Room for rent for a quiet individual in a detached home near both uniSale. Friday and Saturday, April 22versities. Parking and all amenities. 23, 2006 at First United Church, Please can 725-5348. " King & William. Drop off donations at church Thursday, April 20th, 2006. . Available now - two-bedroom apartF~}f more information, please call ment at $900 per'month and three740-5249: No textbooks please! bedroom house at $950 plus utilities per month. Available September 2006 - three-bedroom apartment at $395 per room, two-bedroom apartment at $900, five-bedroom apartment at Weekend counsellors and relief staff $350 inclusive per room, 'five-bedto work in homes for individuals with room house at $425 plus utilities per developmental challenges. Minimum room (on Hazel St) and three-bedeight-month commitmen~. Paid posiroom house at $95~ plus utilities per tions. Send resume to Don Mader, Kmonth. For more mfo call 74()..6327 W Habilitation Services, 108 Sydney or 501-1486. Street, Kitchener, ON, N2G 3V2. Premium 3 bedroom townhouse unit Window cleaner required for su!llmer employment in Kitchener. $13 to start, 40-50 hours per week. Fax resume to 893-6829. No highrise, but ladder work involved .. P«rt-time employment - fun, games, sports and crafts with after-school children at Laurelwood Public School. Walking distance from the University. Interested persons should leave a message at 741-8997 before 9:00pm. Mother's helper required for 12 year old boy who has autism and is nonverbaI.'Applicant will provide support for child during outings and summer camps within the community. Must have own vehide, be creative with activity planning and have some experience or desire to work with special needs individuals. Position begins May 1/06, $lOlhour plus .30/km to start. E-mail resume to herb.pfeiffer@sympatico.ca. Attention students returning to Burlington and Oakville for the summer - the de Na' Bistro is hiring all ,".,' '~"I kt¥,? L, k' •. . Ifimterested p ease fax your resume to the General Manager at (519) 763-0561 Students! or e-mail it to cbohnert@rudenative. Regina/Bridgeport ca. Road, E., Student wanted for filing medical Shared accomodations. 3U'8l4~1 Waterloo office at Victoria/VVestmount. Parttime contract three hours per day, - turoto bedroom leases in 2,3, 4 and $8.00 per hour. Fax resume to 578bedroom lofts for May 1. 1362. Must be willing to sign confidentiality agreement. 4, a-month and 1 year leases.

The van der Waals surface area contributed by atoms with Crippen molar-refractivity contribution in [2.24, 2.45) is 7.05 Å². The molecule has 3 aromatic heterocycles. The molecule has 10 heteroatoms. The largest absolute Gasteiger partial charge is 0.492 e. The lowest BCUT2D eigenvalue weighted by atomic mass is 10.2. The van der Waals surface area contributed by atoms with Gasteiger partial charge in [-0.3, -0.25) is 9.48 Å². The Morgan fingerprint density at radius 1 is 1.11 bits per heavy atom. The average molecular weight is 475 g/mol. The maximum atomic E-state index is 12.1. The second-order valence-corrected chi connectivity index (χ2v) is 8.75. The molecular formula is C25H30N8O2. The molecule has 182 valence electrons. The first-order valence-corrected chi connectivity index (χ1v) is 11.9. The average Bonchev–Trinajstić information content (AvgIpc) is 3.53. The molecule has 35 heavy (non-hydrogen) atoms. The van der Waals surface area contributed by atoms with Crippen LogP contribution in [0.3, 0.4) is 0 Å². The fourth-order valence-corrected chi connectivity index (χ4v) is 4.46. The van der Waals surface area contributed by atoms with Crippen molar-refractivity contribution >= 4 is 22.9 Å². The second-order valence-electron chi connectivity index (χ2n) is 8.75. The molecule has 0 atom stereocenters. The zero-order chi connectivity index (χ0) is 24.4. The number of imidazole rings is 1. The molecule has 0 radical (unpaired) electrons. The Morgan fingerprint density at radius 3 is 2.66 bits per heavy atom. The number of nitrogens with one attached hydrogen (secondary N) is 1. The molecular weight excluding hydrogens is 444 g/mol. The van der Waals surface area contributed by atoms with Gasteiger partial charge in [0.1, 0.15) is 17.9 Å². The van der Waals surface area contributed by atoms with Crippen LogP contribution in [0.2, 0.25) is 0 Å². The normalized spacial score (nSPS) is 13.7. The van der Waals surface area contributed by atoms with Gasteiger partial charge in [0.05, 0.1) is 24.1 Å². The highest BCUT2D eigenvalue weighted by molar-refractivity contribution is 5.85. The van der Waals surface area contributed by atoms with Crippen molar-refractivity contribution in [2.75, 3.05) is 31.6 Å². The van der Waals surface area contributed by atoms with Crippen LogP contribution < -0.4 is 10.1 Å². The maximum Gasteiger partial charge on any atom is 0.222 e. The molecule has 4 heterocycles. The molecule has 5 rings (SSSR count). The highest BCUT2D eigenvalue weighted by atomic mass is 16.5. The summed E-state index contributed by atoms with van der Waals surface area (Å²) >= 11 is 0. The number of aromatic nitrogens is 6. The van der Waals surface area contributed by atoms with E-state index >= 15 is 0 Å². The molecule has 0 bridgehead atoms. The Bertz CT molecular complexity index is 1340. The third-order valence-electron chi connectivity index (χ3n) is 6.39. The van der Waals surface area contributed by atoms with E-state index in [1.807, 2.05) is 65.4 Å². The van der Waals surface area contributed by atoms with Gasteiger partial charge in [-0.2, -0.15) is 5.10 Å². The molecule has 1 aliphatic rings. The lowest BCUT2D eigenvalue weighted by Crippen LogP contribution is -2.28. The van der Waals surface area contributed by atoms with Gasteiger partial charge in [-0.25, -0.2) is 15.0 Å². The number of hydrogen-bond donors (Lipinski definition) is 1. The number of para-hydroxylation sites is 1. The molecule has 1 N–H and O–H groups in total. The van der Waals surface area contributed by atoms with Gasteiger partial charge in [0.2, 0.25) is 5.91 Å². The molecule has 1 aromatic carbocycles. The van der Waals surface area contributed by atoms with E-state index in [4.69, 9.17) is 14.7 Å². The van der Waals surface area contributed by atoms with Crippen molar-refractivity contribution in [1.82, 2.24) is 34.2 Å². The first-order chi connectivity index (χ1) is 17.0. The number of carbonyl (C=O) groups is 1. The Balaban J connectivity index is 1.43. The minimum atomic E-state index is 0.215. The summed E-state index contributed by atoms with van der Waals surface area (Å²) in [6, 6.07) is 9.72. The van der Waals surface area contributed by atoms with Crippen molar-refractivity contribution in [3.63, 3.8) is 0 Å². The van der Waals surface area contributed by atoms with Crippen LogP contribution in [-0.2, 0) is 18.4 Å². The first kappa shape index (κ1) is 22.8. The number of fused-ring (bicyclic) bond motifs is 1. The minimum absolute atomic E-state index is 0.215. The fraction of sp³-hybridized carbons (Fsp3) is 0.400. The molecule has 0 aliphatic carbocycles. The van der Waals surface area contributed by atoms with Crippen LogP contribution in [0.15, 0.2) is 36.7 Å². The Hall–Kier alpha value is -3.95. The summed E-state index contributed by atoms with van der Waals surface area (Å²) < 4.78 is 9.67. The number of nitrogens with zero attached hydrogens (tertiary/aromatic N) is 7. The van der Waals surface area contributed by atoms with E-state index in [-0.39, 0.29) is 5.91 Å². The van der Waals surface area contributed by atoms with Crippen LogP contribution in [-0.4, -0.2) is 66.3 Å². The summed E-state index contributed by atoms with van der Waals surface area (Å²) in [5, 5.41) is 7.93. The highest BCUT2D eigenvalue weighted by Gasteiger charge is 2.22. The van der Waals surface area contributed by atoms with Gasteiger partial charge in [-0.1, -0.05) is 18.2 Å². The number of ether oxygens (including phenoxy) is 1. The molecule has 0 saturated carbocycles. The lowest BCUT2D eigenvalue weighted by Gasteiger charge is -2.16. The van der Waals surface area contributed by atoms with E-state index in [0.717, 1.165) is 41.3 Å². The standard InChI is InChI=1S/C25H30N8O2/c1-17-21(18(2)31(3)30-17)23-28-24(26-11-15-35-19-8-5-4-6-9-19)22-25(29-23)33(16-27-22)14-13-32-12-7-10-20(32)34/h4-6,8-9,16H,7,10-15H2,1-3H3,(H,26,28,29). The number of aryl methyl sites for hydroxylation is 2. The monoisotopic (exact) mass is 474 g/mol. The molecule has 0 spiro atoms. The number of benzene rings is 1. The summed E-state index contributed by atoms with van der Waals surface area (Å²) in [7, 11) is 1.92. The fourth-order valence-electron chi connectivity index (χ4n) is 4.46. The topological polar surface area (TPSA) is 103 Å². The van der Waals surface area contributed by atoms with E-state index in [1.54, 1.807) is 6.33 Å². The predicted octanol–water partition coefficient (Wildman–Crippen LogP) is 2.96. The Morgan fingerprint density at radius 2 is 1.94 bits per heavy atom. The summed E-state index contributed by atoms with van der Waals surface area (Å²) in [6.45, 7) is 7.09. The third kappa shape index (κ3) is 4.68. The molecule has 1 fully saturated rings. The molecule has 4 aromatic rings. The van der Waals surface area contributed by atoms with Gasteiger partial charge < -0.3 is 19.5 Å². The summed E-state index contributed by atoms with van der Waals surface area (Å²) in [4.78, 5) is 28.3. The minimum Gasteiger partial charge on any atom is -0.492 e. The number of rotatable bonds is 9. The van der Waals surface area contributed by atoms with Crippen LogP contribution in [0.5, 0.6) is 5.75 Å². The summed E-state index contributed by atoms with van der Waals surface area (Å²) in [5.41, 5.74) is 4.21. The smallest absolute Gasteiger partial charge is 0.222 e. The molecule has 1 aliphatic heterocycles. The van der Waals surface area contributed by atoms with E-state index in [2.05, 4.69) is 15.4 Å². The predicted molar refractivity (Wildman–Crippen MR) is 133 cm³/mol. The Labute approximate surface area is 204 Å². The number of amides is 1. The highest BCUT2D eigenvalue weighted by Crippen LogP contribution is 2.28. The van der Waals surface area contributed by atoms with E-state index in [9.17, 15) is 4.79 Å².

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Cheap summer sublets - nice townhouses on Albert Street, close to both universities and RIM. Can Rvan at (519) 375-5663 for details and prices, ranging from $200 to $300. Three and four-bedroom apartments available September 2006. A I5-minute walk to UW Sixplex is located at 282 Erb Street, with a 12-month lease, $399 per room, utilities included. Building is very clean, laundry on main floor and parking lot. Don't miss out-call Shadde at 747-4711 or e-mail 282erb@gmail.com. May and September lease$ - clean four-bedroom townouses on Albert Street, each with two bathrooms, free laundry and free parking. As low as $375 per room. Call Ryan at (519) 375-5663. Three rooms available May '06 to May '07. One bedroom available September '06 to September '07 in well kept home. $430 utilities included. Free parking, laundry facilities onsite. Call Pam at 570-2305. Bungalow house for rent May 2006. Basement has separate entrance and bathIoom:Shared kitchen and washroom upstaIrs with "three bedrooms. Rent $4Z()..$450 inclusive. Call Divina (90S) 2'57:. 3628 or (289) 242-6116 or e-mail divinatb@hotmail.com. September 2006 - five bedroom, Albert!Bearinger, 12 month, $335-400/ person, utilities extra, internet fOuter,